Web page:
Quote: ‘ “Gods – the forces you call the Greek gods – are very much alive.”
I stared at the others around the table.
I waited for somebody to yell, NOT! But all I got was Mr. D yelling, “Oh, a royal marriage. Trick! Trick! ” He cackled as he tallied up his points.
#4 Three Blind Mice and Other Stories
Author: Agatha Christie
This is a volume of short stories by the queen of mystery, and I read the first one, the longest, out loud to my brothers. We’ve also read Death on the Nile together, and once again, BBC brought to life one of our favorite sleuths – the man of the little grey cells, the man who is Belgian, NOT French: Hercule Poirot. I love the way Christie develops her characters, and keeps you guessing till the big reveal at the end of every story. The reason I love this collection of short stories that I have, is because they feature not just Poirot, but also Miss Marple, Christie’s other main hero, and even some stories in which someone other than Marple or Poirot solves the case. I can’t say enough good things about Agatha Christie’s books – just be careful if you read them at night! Your spine may tingle a little if you hear your old house creaking and making odd noises!
Quote: ‘Enter – a murderer.’
‘ “Women are very unsound on food as a rule. There’s many a woman if she goes out with a fellow she fancies – won’t even notice what she eats. She’ll just order the first thing she sees.”
Hercule Poirot shook his head.
“C’est terrible.” ‘
#5 The Book of Three, Installment 1 of the Chronicles of Prydain
Author: Lloyd Alexander
Synopsis: After the oracle pig Hen Wen of Caer Dalben goes running in a state of shock, the Assistant Pig-Keeper Taran sets out to find her, narrowly escapes death at the hands of a Horned King and an enchantress, and expands his social circle to include a bard prone to exaggeration, a monkey-man prone to hunger, a dwarf who should have been cast as Grumpy in Snow White, the heroic Prince Gwydion, and an outspoken young princess who cannot comprehend what occurs in an Assistant Pig-Keeper’s brain.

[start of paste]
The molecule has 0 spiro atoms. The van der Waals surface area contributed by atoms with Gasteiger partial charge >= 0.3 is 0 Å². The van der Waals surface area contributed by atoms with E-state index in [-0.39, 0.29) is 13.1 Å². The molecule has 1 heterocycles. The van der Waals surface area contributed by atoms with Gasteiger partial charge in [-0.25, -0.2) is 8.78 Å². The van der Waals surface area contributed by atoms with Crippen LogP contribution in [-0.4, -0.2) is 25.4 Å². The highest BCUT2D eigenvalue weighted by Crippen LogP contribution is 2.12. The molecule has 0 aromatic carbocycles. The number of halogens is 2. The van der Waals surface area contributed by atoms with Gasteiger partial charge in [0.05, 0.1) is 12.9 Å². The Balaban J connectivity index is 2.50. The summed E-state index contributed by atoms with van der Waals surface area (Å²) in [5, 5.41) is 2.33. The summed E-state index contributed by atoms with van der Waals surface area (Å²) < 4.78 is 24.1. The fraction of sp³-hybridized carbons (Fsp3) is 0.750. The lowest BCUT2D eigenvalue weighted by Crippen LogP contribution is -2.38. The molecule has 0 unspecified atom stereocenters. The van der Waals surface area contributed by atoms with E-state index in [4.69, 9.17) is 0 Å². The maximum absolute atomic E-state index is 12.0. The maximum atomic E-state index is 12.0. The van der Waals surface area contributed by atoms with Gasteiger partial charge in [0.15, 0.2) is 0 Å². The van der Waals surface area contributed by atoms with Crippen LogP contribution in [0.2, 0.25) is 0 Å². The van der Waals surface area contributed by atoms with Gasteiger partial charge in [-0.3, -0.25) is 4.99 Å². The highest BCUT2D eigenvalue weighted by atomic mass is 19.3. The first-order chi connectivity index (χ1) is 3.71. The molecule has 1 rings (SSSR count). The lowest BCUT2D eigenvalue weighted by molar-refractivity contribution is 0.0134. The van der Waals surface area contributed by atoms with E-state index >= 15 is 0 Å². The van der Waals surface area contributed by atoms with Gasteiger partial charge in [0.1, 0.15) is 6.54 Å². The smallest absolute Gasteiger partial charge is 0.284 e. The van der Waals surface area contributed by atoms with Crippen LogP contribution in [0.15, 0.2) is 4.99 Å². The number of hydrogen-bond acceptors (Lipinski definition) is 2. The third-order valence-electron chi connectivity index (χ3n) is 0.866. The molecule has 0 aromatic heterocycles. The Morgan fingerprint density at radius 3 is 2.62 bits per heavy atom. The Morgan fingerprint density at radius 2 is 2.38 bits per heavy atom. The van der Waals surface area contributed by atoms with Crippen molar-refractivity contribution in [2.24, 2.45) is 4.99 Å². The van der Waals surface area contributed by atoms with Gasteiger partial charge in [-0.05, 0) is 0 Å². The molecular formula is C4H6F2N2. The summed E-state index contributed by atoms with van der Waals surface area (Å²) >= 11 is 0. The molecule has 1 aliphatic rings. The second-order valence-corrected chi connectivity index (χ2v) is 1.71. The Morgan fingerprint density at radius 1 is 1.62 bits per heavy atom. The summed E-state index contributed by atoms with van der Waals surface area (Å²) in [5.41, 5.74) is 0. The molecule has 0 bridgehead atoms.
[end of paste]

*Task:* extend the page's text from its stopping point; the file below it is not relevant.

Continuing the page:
I have such a soft spot for this series in my heart. All the names are reminiscent of the Welsh language, and the characters just become so real – this is one of those highly underrated children’s fantasy books. Perhaps not as well written as Chronicles of Narnia, or as epic as Lord of the Rings – yet a delightful world, an exciting tale, and a compelling read. Again, I read the entire series, except for one book, aloud to my little brothers, and they loved it! We laughed so much. And today, as I skimmed back through this magical story, I found little quotes that still provoke me to think, dream, and laugh. I will end this post with a few quotes from ‘The Book of Three’ :
‘If you grow up with any kind of sense – which you sometimes make me doubt – you will very likely reach your on conclusions.
“They will probably be wrong,” he added. “However, since they will be yours, you will feel a little more satisfied with them.”
“It makes me wonder,” Gwydion went on, with a laugh that was not unkind, “is there a destiny laid on me that an Assistant Pig-Keeper should help me in my quest?” He hesitated. “Or,” he mused, “is it perhaps the other way around?”
“It would be a shame if you were killed. I should be very sorry. I know I wouldn’t like it to happen to me…”
‘Neither refuse to give help when it is needed, ” Medwyn continued, “nor refuse to accept it when it is offered.”
“Once you have the courage to look upon evil, seeing it for what it is and naming it by its true name, it is powerless against you, and you can destroy it.
“I asked for nothing better than to be at home, and my heart rejoices. Yet it is a curious feeling. I have returned to the chamber I slept in and found it smaller than I remember. The fields are beautiful, yet not quite as I recalled them. And I am troubled, for I wonder now if I am to be a stranger in my own home.”
Excerpt from Author’s Note:
‘The chronicle of Prydain is a fantasy. Such thing never happen in real life. Or do they? Most of us are called on to perform tasks far beyond what we can do. Our capabilities seldom match our aspirations, and we are often woefully unprepared. To this extent, we are all Assistant Pig-Keepers at heart.’